The orphans of Kufa could not find anyone who would kindly listen to and sympathize with their pain. When he left this earthly life behind, no ruler ever came to power who could surpass him in justice and in observing the rights of all the people, rich or poor, equally. No man ever set foot on earth who, like him, was endowed with the infinite and divine knowledge of Prophet Muhammad (PBUH).
Prophet once said “I am the city of knowledge and Ali (AS) is the gate to this city. Anyone who is willing to enter this city must first pass the gate.” Such was the man whom we lost on the second night of Qadr.
We are far ahead of the time when people lived in actual social networks. People living in a town or village were in a strong relationship with one another, and of course, it served them well.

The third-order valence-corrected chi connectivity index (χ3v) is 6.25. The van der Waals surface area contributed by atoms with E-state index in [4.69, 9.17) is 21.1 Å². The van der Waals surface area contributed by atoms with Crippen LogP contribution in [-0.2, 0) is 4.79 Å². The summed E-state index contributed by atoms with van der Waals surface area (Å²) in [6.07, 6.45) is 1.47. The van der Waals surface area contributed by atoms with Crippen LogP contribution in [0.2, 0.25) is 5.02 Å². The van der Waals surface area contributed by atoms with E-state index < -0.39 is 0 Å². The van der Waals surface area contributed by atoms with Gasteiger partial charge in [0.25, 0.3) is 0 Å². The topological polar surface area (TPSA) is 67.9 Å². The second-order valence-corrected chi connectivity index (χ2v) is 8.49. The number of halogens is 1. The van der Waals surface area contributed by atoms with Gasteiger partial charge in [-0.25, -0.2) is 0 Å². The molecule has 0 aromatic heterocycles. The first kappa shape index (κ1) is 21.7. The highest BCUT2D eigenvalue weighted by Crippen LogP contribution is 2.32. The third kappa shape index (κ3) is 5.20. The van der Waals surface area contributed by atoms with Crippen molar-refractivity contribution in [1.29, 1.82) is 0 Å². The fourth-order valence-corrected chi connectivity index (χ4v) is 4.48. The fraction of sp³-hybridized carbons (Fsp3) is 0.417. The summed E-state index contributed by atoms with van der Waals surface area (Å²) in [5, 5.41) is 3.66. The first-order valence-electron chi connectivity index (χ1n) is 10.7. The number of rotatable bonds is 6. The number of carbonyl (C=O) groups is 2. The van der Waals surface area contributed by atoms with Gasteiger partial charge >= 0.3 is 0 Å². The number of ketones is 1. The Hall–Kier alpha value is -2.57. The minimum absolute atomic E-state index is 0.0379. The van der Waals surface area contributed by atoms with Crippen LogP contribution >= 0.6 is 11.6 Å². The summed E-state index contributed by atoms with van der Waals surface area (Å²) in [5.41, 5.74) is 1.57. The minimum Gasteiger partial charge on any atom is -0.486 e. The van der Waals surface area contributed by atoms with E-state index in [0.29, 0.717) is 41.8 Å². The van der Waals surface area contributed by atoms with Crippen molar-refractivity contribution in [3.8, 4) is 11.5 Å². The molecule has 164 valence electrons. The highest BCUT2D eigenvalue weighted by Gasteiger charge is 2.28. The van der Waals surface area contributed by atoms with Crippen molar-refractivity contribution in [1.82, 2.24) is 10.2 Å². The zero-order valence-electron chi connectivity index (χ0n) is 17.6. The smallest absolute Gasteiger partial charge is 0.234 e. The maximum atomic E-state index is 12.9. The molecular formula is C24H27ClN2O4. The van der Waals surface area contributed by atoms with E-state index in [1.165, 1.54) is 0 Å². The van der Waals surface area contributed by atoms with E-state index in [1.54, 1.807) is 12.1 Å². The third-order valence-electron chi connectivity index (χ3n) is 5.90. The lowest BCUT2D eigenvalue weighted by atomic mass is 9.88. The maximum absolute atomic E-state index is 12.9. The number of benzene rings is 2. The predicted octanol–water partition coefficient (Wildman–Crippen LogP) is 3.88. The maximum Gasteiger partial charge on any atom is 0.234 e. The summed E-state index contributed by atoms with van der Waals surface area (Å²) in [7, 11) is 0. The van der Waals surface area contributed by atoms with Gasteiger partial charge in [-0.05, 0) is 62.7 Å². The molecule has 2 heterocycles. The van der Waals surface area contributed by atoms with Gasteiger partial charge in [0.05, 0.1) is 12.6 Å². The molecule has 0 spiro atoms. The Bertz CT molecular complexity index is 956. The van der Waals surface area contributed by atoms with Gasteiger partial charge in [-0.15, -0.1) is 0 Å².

But, maybe people were too closely related back then. And it had its downsides, too. “Give me a break, please, I need some privacy!” That’s what we said to the social life of the past times. The modern way of life ascribed so much importance to our privacy. This, too, had its downsides and sometimes made us feel so lonely. It didn’t quench our need to see and be seen. We needed to share more.
But, modern life and technology also had the answer to that. They provided an unaccountably cheap and easy way of making relationships, without the need for getting quite out of our private zone; virtual Social Networks!